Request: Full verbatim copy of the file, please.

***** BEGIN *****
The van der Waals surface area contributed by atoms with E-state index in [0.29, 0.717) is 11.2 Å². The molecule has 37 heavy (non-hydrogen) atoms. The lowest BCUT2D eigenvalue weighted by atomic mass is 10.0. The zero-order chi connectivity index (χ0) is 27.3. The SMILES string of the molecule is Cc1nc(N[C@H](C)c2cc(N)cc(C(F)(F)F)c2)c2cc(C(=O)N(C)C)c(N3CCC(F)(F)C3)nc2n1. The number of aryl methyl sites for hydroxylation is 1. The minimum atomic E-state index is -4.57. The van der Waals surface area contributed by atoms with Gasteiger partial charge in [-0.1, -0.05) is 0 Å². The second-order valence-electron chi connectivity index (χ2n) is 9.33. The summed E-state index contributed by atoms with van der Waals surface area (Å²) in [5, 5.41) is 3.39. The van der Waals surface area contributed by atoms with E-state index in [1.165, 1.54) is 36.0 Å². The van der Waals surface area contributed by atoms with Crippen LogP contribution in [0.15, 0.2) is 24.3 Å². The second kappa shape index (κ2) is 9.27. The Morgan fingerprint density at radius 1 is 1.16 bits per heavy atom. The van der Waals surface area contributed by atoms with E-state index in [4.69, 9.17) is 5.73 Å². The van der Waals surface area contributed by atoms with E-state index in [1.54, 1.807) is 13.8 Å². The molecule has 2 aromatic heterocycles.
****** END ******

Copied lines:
The van der Waals surface area contributed by atoms with E-state index in [0.29, 0.717) is 11.2 Å². The molecule has 37 heavy (non-hydrogen) atoms. The lowest BCUT2D eigenvalue weighted by atomic mass is 10.0. The zero-order chi connectivity index (χ0) is 27.3. The SMILES string of the molecule is Cc1nc(N[C@H](C)c2cc(N)cc(C(F)(F)F)c2)c2cc(C(=O)N(C)C)c(N3CCC(F)(F)C3)nc2n1. The number of aryl methyl sites for hydroxylation is 1. The minimum atomic E-state index is -4.57. The van der Waals surface area contributed by atoms with Gasteiger partial charge in [-0.1, -0.05) is 0 Å². The second-order valence-electron chi connectivity index (χ2n) is 9.33. The summed E-state index contributed by atoms with van der Waals surface area (Å²) in [5, 5.41) is 3.39. The van der Waals surface area contributed by atoms with E-state index in [1.165, 1.54) is 36.0 Å². The van der Waals surface area contributed by atoms with Crippen LogP contribution in [0.15, 0.2) is 24.3 Å². The second kappa shape index (κ2) is 9.27. The Morgan fingerprint density at radius 1 is 1.16 bits per heavy atom. The van der Waals surface area contributed by atoms with E-state index in [4.69, 9.17) is 5.73 Å². The van der Waals surface area contributed by atoms with E-state index in [1.54, 1.807) is 13.8 Å². The molecule has 2 aromatic heterocycles.